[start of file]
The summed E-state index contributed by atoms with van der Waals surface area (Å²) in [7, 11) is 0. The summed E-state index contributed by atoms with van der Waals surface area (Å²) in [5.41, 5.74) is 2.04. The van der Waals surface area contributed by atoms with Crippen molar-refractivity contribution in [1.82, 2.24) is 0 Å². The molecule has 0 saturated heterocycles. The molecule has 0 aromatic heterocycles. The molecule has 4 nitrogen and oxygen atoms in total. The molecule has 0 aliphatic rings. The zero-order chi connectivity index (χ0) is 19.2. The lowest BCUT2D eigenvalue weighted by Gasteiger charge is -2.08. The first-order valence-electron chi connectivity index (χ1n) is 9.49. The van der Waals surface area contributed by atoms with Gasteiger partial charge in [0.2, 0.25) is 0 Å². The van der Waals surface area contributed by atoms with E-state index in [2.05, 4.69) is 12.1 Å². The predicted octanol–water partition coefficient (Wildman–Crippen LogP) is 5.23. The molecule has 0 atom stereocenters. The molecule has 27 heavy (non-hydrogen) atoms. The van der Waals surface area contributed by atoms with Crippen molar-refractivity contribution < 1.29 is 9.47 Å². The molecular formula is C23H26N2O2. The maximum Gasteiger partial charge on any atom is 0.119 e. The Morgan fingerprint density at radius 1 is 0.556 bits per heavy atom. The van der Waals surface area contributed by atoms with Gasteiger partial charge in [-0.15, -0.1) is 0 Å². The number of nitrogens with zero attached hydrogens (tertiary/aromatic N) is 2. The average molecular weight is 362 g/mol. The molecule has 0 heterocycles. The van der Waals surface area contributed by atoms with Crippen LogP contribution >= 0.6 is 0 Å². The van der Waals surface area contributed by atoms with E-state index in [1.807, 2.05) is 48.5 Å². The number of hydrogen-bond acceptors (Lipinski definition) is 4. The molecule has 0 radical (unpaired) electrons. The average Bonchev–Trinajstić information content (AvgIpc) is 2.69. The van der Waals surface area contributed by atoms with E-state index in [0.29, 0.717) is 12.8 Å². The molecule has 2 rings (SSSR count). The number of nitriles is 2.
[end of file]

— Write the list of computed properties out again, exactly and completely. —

The summed E-state index contributed by atoms with van der Waals surface area (Å²) in [7, 11) is 0. The summed E-state index contributed by atoms with van der Waals surface area (Å²) in [5.41, 5.74) is 2.04. The van der Waals surface area contributed by atoms with Crippen molar-refractivity contribution in [1.82, 2.24) is 0 Å². The molecule has 0 saturated heterocycles. The molecule has 0 aromatic heterocycles. The molecule has 4 nitrogen and oxygen atoms in total. The molecule has 0 aliphatic rings. The zero-order chi connectivity index (χ0) is 19.2. The lowest BCUT2D eigenvalue weighted by Gasteiger charge is -2.08. The first-order valence-electron chi connectivity index (χ1n) is 9.49. The van der Waals surface area contributed by atoms with Gasteiger partial charge in [0.2, 0.25) is 0 Å². The van der Waals surface area contributed by atoms with E-state index in [2.05, 4.69) is 12.1 Å². The predicted octanol–water partition coefficient (Wildman–Crippen LogP) is 5.23. The molecule has 0 atom stereocenters. The molecule has 27 heavy (non-hydrogen) atoms. The van der Waals surface area contributed by atoms with Crippen molar-refractivity contribution < 1.29 is 9.47 Å². The molecular formula is C23H26N2O2. The maximum Gasteiger partial charge on any atom is 0.119 e. The Morgan fingerprint density at radius 1 is 0.556 bits per heavy atom. The van der Waals surface area contributed by atoms with Gasteiger partial charge in [-0.15, -0.1) is 0 Å². The number of nitrogens with zero attached hydrogens (tertiary/aromatic N) is 2. The average molecular weight is 362 g/mol. The molecule has 0 heterocycles. The van der Waals surface area contributed by atoms with Crippen LogP contribution >= 0.6 is 0 Å². The van der Waals surface area contributed by atoms with E-state index in [1.807, 2.05) is 48.5 Å². The number of hydrogen-bond acceptors (Lipinski definition) is 4. The molecule has 0 radical (unpaired) electrons. The average Bonchev–Trinajstić information content (AvgIpc) is 2.69. The van der Waals surface area contributed by atoms with E-state index in [0.29, 0.717) is 12.8 Å². The molecule has 2 rings (SSSR count). The number of nitriles is 2.